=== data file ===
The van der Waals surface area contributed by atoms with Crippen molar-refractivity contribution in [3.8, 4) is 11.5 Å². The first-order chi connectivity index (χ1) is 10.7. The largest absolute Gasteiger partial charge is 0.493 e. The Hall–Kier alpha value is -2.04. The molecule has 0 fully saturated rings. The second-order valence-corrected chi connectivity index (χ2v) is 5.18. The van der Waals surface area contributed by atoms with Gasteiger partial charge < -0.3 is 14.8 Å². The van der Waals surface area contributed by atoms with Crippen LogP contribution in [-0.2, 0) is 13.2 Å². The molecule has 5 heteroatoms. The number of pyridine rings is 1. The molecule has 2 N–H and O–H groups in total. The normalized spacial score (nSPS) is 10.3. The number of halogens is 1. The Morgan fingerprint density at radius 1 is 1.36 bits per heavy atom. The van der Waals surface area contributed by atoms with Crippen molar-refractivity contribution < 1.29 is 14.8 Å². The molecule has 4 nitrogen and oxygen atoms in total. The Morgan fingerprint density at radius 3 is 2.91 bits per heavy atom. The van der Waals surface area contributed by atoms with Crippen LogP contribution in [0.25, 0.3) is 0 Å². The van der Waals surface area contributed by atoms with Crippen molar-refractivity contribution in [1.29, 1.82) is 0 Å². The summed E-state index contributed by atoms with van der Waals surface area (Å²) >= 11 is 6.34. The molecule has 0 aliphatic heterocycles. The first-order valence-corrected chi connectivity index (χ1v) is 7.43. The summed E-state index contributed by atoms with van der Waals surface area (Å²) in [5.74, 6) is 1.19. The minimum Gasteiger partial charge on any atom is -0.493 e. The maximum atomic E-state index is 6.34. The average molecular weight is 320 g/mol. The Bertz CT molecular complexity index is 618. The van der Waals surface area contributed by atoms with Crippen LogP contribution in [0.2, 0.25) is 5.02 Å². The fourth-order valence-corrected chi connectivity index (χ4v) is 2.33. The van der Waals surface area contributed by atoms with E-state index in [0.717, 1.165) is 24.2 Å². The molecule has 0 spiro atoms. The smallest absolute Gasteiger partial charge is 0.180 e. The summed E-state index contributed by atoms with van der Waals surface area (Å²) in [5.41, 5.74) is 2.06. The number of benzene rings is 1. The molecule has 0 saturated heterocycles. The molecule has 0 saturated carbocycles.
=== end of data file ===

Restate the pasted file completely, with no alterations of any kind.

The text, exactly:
The van der Waals surface area contributed by atoms with Crippen molar-refractivity contribution in [3.8, 4) is 11.5 Å². The first-order chi connectivity index (χ1) is 10.7. The largest absolute Gasteiger partial charge is 0.493 e. The Hall–Kier alpha value is -2.04. The molecule has 0 fully saturated rings. The second-order valence-corrected chi connectivity index (χ2v) is 5.18. The van der Waals surface area contributed by atoms with Gasteiger partial charge < -0.3 is 14.8 Å². The van der Waals surface area contributed by atoms with Crippen LogP contribution in [-0.2, 0) is 13.2 Å². The molecule has 5 heteroatoms. The number of pyridine rings is 1. The molecule has 2 N–H and O–H groups in total. The normalized spacial score (nSPS) is 10.3. The number of halogens is 1. The Morgan fingerprint density at radius 1 is 1.36 bits per heavy atom. The van der Waals surface area contributed by atoms with Crippen molar-refractivity contribution < 1.29 is 14.8 Å². The molecule has 4 nitrogen and oxygen atoms in total. The Morgan fingerprint density at radius 3 is 2.91 bits per heavy atom. The van der Waals surface area contributed by atoms with Crippen LogP contribution in [0.25, 0.3) is 0 Å². The van der Waals surface area contributed by atoms with Crippen molar-refractivity contribution in [1.29, 1.82) is 0 Å². The summed E-state index contributed by atoms with van der Waals surface area (Å²) >= 11 is 6.34. The molecule has 0 aliphatic heterocycles. The first-order valence-corrected chi connectivity index (χ1v) is 7.43. The summed E-state index contributed by atoms with van der Waals surface area (Å²) in [5.74, 6) is 1.19. The minimum Gasteiger partial charge on any atom is -0.493 e. The maximum atomic E-state index is 6.34. The average molecular weight is 320 g/mol. The Bertz CT molecular complexity index is 618. The van der Waals surface area contributed by atoms with Crippen LogP contribution in [0.2, 0.25) is 5.02 Å². The fourth-order valence-corrected chi connectivity index (χ4v) is 2.33. The van der Waals surface area contributed by atoms with E-state index in [0.717, 1.165) is 24.2 Å². The molecule has 0 spiro atoms. The smallest absolute Gasteiger partial charge is 0.180 e. The summed E-state index contributed by atoms with van der Waals surface area (Å²) in [5.41, 5.74) is 2.06. The number of benzene rings is 1. The molecule has 0 saturated heterocycles. The molecule has 0 saturated carbocycles.